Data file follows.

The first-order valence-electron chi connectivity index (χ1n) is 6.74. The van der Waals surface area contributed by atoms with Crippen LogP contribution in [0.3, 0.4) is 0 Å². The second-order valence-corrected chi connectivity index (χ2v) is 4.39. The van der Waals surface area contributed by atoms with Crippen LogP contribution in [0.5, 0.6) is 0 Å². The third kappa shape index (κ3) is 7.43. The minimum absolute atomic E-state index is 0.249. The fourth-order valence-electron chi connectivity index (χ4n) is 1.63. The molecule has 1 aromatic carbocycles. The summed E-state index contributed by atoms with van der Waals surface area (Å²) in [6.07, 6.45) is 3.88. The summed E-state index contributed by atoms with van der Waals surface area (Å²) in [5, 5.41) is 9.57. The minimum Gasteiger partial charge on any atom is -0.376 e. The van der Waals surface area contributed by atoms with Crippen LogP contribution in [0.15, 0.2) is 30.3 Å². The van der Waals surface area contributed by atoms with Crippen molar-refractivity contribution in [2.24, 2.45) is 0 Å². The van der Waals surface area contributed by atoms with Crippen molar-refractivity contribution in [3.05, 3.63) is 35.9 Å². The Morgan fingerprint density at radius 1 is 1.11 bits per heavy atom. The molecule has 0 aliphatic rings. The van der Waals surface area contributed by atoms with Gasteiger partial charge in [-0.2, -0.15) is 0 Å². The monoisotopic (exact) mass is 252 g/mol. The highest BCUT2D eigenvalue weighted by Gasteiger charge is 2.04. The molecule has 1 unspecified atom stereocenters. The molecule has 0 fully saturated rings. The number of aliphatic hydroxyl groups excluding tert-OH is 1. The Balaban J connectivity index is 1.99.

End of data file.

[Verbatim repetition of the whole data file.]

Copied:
The first-order valence-electron chi connectivity index (χ1n) is 6.74. The van der Waals surface area contributed by atoms with Crippen LogP contribution in [0.3, 0.4) is 0 Å². The second-order valence-corrected chi connectivity index (χ2v) is 4.39. The van der Waals surface area contributed by atoms with Crippen LogP contribution in [0.5, 0.6) is 0 Å². The third kappa shape index (κ3) is 7.43. The minimum absolute atomic E-state index is 0.249. The fourth-order valence-electron chi connectivity index (χ4n) is 1.63. The molecule has 1 aromatic carbocycles. The summed E-state index contributed by atoms with van der Waals surface area (Å²) in [6.07, 6.45) is 3.88. The summed E-state index contributed by atoms with van der Waals surface area (Å²) in [5, 5.41) is 9.57. The minimum Gasteiger partial charge on any atom is -0.376 e. The van der Waals surface area contributed by atoms with Crippen LogP contribution in [0.15, 0.2) is 30.3 Å². The van der Waals surface area contributed by atoms with Crippen molar-refractivity contribution in [2.24, 2.45) is 0 Å². The van der Waals surface area contributed by atoms with Crippen molar-refractivity contribution in [3.05, 3.63) is 35.9 Å². The Morgan fingerprint density at radius 1 is 1.11 bits per heavy atom. The molecule has 0 aliphatic rings. The van der Waals surface area contributed by atoms with Gasteiger partial charge in [-0.2, -0.15) is 0 Å². The monoisotopic (exact) mass is 252 g/mol. The highest BCUT2D eigenvalue weighted by Gasteiger charge is 2.04. The molecule has 1 unspecified atom stereocenters. The molecule has 0 fully saturated rings. The number of aliphatic hydroxyl groups excluding tert-OH is 1. The Balaban J connectivity index is 1.99.